ATLANTA –- John Wall tried to convince everybody, perhaps even himself, that he was going to play in Game 2.
He told writers =there was little doubt he would be able to go at the morning shootaround. But his swollen left hand told another story. It looked like it had been stung or bitten by something.
And the real problem for the Washington Wizards is that Wall's hand still looked awfully puffy late Tuesday night –- after he didn't play a second.
Without their All-Star floor general, the Wizards had their chances to steal Game 2 and put the East's top team in a perilous situation. But Atlanta won what basically amounted to a must-win Tuesday, especially after Wall was a late scratch before Game 2. The Hawks held off Washington 106-90 to even the series.
There has to be a part of the Wizards that feels awfully confident returning to D.C. with not just one road win, but also knowing they were within five points with six minutes remaining without Wall.
"We have to do better on both ends of the floor," Wizards guard Bradley Beal said. "Because this team is beatable. We feel like we are the better team. We just have to go out and do what we are supposed to do."
But there's also got to be another side to Washington that is absolutely terrified. Wall's hand could be the great equalizer of this second-round series.
The Wizards looked so confident and were playing so well. Their young star backcourt was blossoming before our very eyes. Paul Pierce has turned back the clock as if he were still hoisting up 3s with Antoine Walker in Boston, Otto Porter was showing his lottery-pick potential and Randy Wittman has been pushing all the right buttons.
But now an injury to Wall's wrist and hand potentially threaten what has been an impressive playoff run thus far. Wall hurt his wrist in the second quarter of Game 1 on Sunday, and this series could very well hang on the next three days before Saturday's Game 3.
Until the pain and swelling subside in Wall's hand and wrist, Washington and all of its fans will hold their collective breath. Wittman says his point guard is "day-to-day."
But the fact is a tortured Washington fan base has seen how this movie can end. Die-hard Bullets/Wizards fans have seen promise derailed by injury or bad luck or what the former longtime Washington Post columnist Tony Kornheiser calls "The Curse O' Les Boulez."
Washington has not been to the Eastern Conference finals since 1979. The city has seen its share of pain and heartache. It has watched the promise of talents such as Chris Webber, Juwan Howard, Rasheed Wallace, Gilbert Arenas and John "Hot Plate" Williams, among others, fail to work out in D.C.
This is a franchise that couldn’t make the playoffs with Michael Jordan, no matter if it was an aging M.J. Injuries have plagued the franchise from Bernard King to Gilbert Arenas. Key acquisitions over the years (forget about Mitch Richmond, how about Ike Austin?) turned out to be blunders.
Two words: Kwame Brown. OK, you get it.
So after seeing this Wizards team steamroll the Raptors and then steal Game 1 in Atlanta, the idea of a rare trip to the Eastern Conference finals seems within reach.
But Washington will reach only as far as Wall's left hand will allow it to. And right now, Wall can't grip the basketball with his left hand the way he's used to. And for a player who likes to go left and crashes pretty hard to the floor often on his warp-speed drives, this is a concern.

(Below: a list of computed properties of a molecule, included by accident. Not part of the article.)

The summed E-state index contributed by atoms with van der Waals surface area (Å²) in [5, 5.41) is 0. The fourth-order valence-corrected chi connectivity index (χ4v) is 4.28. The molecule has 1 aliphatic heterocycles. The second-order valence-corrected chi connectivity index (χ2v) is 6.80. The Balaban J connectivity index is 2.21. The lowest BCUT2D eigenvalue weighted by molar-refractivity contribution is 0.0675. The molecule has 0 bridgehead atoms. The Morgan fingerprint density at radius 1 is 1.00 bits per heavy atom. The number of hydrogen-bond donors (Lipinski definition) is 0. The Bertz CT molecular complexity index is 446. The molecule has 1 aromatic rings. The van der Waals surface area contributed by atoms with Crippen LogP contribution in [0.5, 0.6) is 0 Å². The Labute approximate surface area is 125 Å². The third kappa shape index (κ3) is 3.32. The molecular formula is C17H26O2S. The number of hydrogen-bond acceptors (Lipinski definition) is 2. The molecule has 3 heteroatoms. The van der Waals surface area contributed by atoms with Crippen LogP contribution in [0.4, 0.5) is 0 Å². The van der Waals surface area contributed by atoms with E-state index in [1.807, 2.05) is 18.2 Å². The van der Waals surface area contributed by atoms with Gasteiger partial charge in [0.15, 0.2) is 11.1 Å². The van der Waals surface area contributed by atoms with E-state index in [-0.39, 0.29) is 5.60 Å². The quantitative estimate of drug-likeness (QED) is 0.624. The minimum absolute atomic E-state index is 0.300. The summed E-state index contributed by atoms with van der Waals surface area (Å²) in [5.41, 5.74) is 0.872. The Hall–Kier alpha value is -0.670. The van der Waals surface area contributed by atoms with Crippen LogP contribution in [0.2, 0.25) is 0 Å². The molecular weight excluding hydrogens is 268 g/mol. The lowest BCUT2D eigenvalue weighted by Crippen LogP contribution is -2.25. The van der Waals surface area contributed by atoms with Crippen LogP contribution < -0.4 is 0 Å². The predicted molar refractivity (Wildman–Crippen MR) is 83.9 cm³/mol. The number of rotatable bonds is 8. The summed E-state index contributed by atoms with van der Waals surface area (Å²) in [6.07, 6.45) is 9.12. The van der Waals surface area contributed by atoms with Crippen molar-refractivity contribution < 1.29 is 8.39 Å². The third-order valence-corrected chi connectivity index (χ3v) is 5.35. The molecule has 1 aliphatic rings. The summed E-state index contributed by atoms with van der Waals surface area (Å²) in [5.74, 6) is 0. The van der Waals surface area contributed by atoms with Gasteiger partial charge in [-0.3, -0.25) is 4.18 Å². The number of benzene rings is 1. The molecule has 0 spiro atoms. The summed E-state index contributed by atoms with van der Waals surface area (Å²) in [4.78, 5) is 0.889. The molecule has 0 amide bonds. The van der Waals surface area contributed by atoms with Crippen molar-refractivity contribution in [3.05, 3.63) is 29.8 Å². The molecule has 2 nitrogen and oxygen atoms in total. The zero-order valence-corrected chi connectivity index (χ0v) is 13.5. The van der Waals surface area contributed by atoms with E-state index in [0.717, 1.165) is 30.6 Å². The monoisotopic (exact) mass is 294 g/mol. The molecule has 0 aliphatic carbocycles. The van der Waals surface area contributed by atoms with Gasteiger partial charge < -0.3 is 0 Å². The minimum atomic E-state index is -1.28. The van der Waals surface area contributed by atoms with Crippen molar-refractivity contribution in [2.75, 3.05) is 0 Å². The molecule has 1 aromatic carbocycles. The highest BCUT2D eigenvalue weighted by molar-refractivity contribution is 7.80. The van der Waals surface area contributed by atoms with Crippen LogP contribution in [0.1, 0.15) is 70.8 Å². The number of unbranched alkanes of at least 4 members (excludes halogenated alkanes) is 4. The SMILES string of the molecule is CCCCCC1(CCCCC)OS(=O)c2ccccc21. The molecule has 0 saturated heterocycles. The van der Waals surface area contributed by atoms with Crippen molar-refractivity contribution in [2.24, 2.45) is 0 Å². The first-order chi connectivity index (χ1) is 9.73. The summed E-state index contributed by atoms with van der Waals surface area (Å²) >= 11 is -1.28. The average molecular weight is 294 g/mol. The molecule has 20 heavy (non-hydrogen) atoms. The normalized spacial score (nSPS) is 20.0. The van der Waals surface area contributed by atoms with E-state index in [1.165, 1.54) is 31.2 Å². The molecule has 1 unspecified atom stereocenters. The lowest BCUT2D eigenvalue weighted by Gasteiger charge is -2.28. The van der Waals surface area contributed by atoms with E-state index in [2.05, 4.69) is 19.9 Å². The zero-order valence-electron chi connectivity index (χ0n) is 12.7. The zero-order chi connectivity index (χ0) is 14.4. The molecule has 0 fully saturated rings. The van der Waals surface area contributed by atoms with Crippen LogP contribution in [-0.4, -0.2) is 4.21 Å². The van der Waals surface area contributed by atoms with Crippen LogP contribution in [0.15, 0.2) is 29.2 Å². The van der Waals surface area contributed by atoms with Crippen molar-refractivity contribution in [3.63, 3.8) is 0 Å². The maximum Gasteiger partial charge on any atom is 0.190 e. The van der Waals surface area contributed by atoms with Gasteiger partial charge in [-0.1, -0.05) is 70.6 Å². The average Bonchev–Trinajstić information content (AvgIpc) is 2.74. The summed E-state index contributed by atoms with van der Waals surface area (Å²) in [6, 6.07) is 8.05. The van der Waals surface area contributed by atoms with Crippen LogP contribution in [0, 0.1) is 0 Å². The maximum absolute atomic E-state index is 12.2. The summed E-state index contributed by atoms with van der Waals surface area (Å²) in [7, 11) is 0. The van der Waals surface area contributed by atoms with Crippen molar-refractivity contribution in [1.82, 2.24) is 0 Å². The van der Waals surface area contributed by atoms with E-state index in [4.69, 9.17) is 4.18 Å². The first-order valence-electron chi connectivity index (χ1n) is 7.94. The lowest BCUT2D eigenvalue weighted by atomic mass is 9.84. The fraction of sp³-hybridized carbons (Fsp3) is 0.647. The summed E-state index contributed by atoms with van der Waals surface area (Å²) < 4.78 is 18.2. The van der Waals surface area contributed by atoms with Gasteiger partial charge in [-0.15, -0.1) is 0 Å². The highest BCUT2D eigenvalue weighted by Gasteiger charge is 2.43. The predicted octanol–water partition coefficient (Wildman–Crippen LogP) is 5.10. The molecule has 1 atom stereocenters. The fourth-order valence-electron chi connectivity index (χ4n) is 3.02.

So even though the Wizards had Philips Arena feeling awfully tense at moments in the second half, with Ramon Sessions filling in admirably for Wall with 21 points, Washington obviously needs Wall to heal as fast as he can get from one rim to the other.
"I can't really say," Wall said when asked how worried he is about his status for Game 3. "I am just doing the best I can. After it happened, I got treatment for like, 24 hours straight and doing everything I can. ... God has a plan. All I can do is keep getting treatment and try to get better like I am playing Game 3."
Problem is the basketball gods haven't always been on Washington's side. In this case, the schedule does the Wizards a favor with three days until the next game.
Atlanta, though, will also be using that time to get healthier and better. The Hawks have yet to play their best game. Credit Washington with some of that.
But the Wizards were surging with Wall and Beal getting better with each playoff game until Wall hurt his wrist and Beal sprained his ankle in Game 1. They still pulled out the game, and Beal is gamely trying to play through the ankle injury, scoring 20 points in Game 2.
But Wall was on such a roll. He had four straight double-doubles and was averaging 17.4 points, 12.6 assists and 1.4 blocks.
His confidence and leadership skills have been growing. And he and Beal have been learning how to close out playoff games with Pierce mentoring them.
X-rays have shown that the hand and wrist are not broken, even though Wall initially thought he had fractured the same wrist he broke in high school. When asked if he has undergone an MRI or if there is any ligament damage, Wall replied, "Nope, just a real, real bad sprain."
Washington holds its breath as it hopes that is all it is. Because as much as Beal and Pierce say the Wizards can win this series without Wall, Washington knows this round or the next could be short if Wall isn't Wall.
"Not concerned," Beal said when asked about his level of concern for whether Wall can play in Game 3. "If he plays, he plays. If he doesn't, he doesn't. We can't put all our marbles on John. We can't make him the savior."
Maybe not. But there might be a lot of prayers between now and Saturday to all different saviors for Wall's wrist and hand to heal.
Otherwise, The Curse might very well still be alive.